What can older adults teach us about supporting mental wellbeing?
Senior citizens sit at the center of life’s oldest paradox. For many, the closer they come to death, the more their emotional wellbeing seems to increase. After a lifetime of losing loved ones, suffering defeats, and experiencing physical decline, older adults still manage to take life’s punches in stride. In fact, many report they are happier and more content than younger people.1 Resilience with aging is what gives seniors an edge. The wisdom of their experience preserves their ability to adapt and react to the changes around them.
Their unique resilience was evident during the COVID-19 pandemic, when seniors defied expectations and displayed a stronger meddle than younger generations. In a June 2020 survey, 6% of seniors reported an anxiety disorder, compared to 49% of 18- to 24-year-olds and 16% of 25- to 44-year-olds.1 While 6% of seniors experienced a depressive disorder during these early months, the younger brackets reported 52% and 14%, respectively.1
That is not to say seniors did not suffer during the pandemic. Many reported increased feelings of loneliness, but their overall mental health levels remained relatively consistent.1 As younger populations panicked and stress-baked, older adults viewed the pandemic as just 1 of many events, wars, and calamities they had already survived.
Today, the elderly population in the United States is growing and living 10 years longer than they did in 1959.2 In 2016, seniors represented 15% of the population. Well on its way to doubling by 2030 to 75 million, seniors will comprise 25% of the population by 2060.3 This is a group that has earned its wisdom with hard-fought experience. But not a lot of people know to seek their guidance. How they have adapted to the aging process speaks to their incredible resilience. And it begs the question: What can the rest of us learn from them?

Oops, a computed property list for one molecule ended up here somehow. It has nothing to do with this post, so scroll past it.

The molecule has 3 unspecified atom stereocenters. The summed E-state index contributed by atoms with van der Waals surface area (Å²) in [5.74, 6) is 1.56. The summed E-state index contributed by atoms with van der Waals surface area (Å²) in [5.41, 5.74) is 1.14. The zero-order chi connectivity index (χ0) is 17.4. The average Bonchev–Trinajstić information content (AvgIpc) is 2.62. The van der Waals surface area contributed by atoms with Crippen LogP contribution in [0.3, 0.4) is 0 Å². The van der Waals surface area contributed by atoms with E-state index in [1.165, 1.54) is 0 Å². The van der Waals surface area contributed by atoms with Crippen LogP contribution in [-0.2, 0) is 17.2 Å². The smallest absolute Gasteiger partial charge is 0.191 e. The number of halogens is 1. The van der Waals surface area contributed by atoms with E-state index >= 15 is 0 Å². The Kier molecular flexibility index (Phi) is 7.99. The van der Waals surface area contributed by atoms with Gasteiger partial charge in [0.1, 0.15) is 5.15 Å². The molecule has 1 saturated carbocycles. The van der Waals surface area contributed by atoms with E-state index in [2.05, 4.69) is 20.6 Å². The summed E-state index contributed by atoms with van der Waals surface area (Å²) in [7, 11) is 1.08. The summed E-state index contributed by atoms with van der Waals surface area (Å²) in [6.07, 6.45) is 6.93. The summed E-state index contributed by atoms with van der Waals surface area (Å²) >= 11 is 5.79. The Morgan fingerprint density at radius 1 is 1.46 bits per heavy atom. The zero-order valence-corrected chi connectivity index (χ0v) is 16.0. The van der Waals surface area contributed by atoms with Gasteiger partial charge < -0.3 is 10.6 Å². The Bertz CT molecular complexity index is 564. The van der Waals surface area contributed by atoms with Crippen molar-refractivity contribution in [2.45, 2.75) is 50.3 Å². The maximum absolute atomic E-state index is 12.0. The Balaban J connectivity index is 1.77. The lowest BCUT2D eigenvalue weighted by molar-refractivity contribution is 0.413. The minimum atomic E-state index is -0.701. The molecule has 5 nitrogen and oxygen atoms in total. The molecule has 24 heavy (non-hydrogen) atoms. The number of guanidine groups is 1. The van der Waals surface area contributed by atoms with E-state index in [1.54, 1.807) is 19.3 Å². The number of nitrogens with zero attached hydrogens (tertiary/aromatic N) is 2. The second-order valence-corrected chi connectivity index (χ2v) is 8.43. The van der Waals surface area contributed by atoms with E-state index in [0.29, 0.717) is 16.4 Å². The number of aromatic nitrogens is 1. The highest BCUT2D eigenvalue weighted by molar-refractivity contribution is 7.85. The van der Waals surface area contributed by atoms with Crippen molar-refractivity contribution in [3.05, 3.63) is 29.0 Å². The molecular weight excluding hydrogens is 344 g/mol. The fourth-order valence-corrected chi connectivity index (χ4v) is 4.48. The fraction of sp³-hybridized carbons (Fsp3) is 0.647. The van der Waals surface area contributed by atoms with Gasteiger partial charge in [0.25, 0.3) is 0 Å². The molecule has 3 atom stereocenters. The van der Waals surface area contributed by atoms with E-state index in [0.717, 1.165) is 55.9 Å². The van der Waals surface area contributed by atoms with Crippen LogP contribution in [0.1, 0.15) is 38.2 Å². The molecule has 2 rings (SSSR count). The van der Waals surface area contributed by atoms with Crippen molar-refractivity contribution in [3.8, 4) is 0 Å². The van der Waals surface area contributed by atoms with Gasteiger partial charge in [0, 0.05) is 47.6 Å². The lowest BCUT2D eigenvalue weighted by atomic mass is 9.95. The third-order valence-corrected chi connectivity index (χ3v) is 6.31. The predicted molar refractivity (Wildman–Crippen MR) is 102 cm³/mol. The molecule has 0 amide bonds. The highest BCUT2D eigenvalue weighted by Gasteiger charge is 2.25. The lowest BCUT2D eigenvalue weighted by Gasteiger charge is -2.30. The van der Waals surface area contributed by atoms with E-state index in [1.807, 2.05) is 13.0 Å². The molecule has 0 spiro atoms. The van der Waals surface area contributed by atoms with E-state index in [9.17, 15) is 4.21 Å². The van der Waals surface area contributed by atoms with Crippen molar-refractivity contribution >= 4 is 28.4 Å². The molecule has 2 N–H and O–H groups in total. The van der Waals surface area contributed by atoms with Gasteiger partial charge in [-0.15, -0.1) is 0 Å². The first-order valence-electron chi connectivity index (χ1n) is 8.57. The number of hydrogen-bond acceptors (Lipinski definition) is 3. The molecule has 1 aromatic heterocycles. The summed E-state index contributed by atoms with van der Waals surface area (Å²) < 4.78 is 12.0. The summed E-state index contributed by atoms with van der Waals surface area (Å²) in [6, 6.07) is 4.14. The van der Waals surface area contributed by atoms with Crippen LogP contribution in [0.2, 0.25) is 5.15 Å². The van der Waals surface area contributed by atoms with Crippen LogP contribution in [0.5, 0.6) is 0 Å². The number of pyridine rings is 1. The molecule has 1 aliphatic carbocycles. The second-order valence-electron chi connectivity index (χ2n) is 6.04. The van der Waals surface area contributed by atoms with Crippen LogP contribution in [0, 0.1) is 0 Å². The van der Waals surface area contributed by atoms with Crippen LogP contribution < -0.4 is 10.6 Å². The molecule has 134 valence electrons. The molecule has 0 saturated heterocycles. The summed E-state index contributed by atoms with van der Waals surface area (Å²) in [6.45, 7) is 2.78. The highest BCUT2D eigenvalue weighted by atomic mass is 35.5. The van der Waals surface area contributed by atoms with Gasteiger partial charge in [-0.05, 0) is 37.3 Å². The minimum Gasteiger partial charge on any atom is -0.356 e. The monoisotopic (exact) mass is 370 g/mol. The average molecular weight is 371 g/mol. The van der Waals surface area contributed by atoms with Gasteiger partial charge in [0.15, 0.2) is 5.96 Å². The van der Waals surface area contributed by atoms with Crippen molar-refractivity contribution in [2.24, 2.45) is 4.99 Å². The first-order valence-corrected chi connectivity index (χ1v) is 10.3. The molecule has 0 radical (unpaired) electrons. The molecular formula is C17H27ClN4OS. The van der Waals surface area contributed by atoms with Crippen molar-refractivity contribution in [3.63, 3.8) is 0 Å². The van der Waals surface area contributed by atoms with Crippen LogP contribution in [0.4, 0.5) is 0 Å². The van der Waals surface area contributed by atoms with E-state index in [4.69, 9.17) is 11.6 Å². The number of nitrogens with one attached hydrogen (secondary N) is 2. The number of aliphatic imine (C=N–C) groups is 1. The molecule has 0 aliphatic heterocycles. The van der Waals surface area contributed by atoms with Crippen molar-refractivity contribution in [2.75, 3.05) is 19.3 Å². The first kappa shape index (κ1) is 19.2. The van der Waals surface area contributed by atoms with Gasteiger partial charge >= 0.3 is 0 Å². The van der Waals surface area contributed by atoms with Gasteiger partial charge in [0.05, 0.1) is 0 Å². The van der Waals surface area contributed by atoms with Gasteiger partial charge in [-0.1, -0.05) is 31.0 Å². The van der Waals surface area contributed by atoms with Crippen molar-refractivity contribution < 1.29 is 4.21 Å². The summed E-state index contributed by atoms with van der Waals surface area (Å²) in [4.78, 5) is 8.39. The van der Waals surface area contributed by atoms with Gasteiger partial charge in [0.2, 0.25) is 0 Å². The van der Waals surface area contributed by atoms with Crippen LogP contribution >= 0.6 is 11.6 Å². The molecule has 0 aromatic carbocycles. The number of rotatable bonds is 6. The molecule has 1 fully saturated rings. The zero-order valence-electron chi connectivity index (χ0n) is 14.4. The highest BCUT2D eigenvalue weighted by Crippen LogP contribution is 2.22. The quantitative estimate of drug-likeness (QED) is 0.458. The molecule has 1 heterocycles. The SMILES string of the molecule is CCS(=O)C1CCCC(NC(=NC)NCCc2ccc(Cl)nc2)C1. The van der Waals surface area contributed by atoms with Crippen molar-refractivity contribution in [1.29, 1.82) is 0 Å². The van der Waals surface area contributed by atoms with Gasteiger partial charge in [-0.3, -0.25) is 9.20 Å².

What Is Resilience?
Resilience is the ability to quickly recover from stress, whether it is physical, mental, or emotional. It is a reflection of how flexible we are in adapting to problems that involve family and relationships, health, work, or finances. Resilient thinking is shaped by how we view and engage with the world, the strength of our social resources, and our ability to cope with external and internal demands. Being resilient does not mean you will not face hardships. Rather, it is a way of growing stronger because of them. In some cases, it can even create opportunities to evolve and make larger shifts in behavior.